Once the bag starts to fill, I take it out of the microwave, give it a shake and scrape out the popped kernels.

Then the bag goes back in the microwave for another round. I continue scraping out the popped corn as it pops.

I end up with many fewer unpopped kernels and the half popped ones towards the end are my favourite.

Of course then I melt a goodly quantity of butter in a pyrex measuring cup and pour that over.

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Katie

I have a Paula Deen SS pot with a copper disk bottom(that I suspect is actually a copper plated aluminum disk, but I'm not one to look a gift horse in the mouth). I use a dollop of Olive oil, and a dollop of butter melted in it. I put a few kernels in while its heating, and dump in 1/3 cup of Orville's when they start to pop. I put a spatter screen on top and the lid on top of that. The spatter screen catches most, but not all the oil, but it lets the steam out. the lid stops the rest of the oil splatters. When the popping is done, I put the pot in a large bowl of cool water to stop the cooking and cool the pot enough that I can put it in my lap.

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Disposable microwave proof ziploc brand container (i reuse it), add popcorn, microwave for 2-3min, spray and toss with olive oil, add seasoning.

I think I only add about 20-30 calories from oil at most with the spray...no need to use oil for the actual popping. Need to keep the lid open a bit so steam can be let off...otherwise the popcorn gets soggy...

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I have found that with the right popcorn that a heatproof glass container (such as a 2 quart pyrex container) or even one of those Nordicware poppers will work great -- with a bit of added oil. The time/temperature and amount of popcorn will depend on your microwave. When our old microwave died, it took a few tries to find the right settings for our new oven. For either a 2 quart pyrex container or the Nordicware, we put in 3 to 5 tablespoons of popcorn and slightly less olive oil or canola oil than it would take to cover the kernels. You can use less, but we like what the oil brings to the popcorn.

Add salt and optionally, garlic powder and/or pinch of sugar and/or pinch of chile pepper.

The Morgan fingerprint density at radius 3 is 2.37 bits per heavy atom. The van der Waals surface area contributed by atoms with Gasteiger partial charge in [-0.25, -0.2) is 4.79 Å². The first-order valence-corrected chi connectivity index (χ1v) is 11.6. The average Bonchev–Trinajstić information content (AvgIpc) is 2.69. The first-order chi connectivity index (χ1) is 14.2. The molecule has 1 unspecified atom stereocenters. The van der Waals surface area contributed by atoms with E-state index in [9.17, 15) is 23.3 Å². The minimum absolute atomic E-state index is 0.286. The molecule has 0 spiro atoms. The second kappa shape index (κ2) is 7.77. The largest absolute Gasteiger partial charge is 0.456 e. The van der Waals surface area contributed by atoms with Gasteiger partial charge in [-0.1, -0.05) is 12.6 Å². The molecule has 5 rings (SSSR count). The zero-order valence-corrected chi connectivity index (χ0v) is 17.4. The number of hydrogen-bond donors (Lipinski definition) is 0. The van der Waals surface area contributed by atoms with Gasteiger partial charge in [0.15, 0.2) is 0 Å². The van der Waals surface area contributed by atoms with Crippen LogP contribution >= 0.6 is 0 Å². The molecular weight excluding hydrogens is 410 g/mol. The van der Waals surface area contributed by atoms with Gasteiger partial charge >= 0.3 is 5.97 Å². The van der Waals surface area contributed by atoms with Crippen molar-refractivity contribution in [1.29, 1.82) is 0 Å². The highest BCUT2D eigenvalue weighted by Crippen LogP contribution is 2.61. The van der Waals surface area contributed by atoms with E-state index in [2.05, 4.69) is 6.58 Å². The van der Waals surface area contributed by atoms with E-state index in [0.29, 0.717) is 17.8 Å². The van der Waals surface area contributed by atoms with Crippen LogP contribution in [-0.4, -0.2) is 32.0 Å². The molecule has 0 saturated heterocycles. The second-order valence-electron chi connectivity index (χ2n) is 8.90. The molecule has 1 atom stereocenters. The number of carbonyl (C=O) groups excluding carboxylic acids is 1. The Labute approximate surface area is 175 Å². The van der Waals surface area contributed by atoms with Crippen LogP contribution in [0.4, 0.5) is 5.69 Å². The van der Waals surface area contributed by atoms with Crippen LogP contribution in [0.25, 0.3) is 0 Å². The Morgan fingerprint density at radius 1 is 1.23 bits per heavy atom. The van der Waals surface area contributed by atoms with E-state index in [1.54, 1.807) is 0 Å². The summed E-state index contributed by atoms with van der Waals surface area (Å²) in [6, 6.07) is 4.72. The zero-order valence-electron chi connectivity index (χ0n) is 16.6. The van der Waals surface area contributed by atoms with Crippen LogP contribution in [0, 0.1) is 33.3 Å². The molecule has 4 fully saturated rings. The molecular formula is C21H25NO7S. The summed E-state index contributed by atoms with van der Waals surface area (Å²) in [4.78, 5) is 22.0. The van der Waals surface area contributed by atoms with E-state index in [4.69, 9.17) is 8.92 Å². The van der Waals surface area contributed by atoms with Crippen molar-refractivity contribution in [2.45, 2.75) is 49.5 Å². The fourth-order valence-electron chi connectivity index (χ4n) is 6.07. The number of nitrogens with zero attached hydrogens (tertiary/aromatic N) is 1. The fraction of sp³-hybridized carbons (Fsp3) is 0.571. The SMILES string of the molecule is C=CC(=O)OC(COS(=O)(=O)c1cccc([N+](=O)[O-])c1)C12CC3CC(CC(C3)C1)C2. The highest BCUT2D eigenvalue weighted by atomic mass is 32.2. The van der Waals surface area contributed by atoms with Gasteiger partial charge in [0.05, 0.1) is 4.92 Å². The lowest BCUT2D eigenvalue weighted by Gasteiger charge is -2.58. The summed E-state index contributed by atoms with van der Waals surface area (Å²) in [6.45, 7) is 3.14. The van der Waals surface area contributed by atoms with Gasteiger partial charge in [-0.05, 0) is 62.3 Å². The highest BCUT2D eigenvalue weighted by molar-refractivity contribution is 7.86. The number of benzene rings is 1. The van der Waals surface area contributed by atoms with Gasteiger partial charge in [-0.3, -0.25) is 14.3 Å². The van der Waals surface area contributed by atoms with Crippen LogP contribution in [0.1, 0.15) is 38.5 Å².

On a high-powered microwave 3/4 power for about 3 minutes is about right. On our old microwave, it took about 3 1/2 minutes at full-power. Stop the microwave when the popping slows down to less than a pop every few seconds -- or your will seriously burn the popcorn. We have (surprisingly) found that Jolly Time yellow popcorn leaves us with the fewest unpopped kernels. Reddenbacker's microwave popcorn works well. The bulk popcorn that we tried didn't work very well.

There will be more unpopped kernels than if you do it on the stovetop, but the taste is quite close and it is a lot less work (I am lazy).

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I usually use canola or peanut oil to pop corn in my wok. I gave up on olive oils in all high heat applications after reading 'Is it time for an oil change?' by Harold McGee last year.

I don't use it for popping corn but for high temp cooking in my wok, I use safflower oil.

It is somewhat expensive at regular food stores but I buy it at the local Middle Eastern market in 2-liter containers where it is more reasonably priced.

The one I get has a higher smoke point (500°F.) than canola (and my favorite for lower temps, grapeseed oil) and it doesn't have the "fishy" aroma that one sometimes gets with overheating canola. And not all canola oils are equal - check your container to see which you have. See the graph in the link below.

I've also been using rice bran oil (smoke point 490°F.) for the past few months and like it too. It and grapeseed oil have the least "flavor" of any oil I have tried.

A good smoke point graph can be found here.

"There are, it has been said, two types of people in the world. There are those who say: this glass is half full. And then there are those who say: this glass is half empty. The world belongs, however, to those who can look at the glass and say: What's up with this glass? Excuse me? Excuse me? This is my glass? I don't think so. My glass was full! And it was a bigger glass!" Terry Pratchett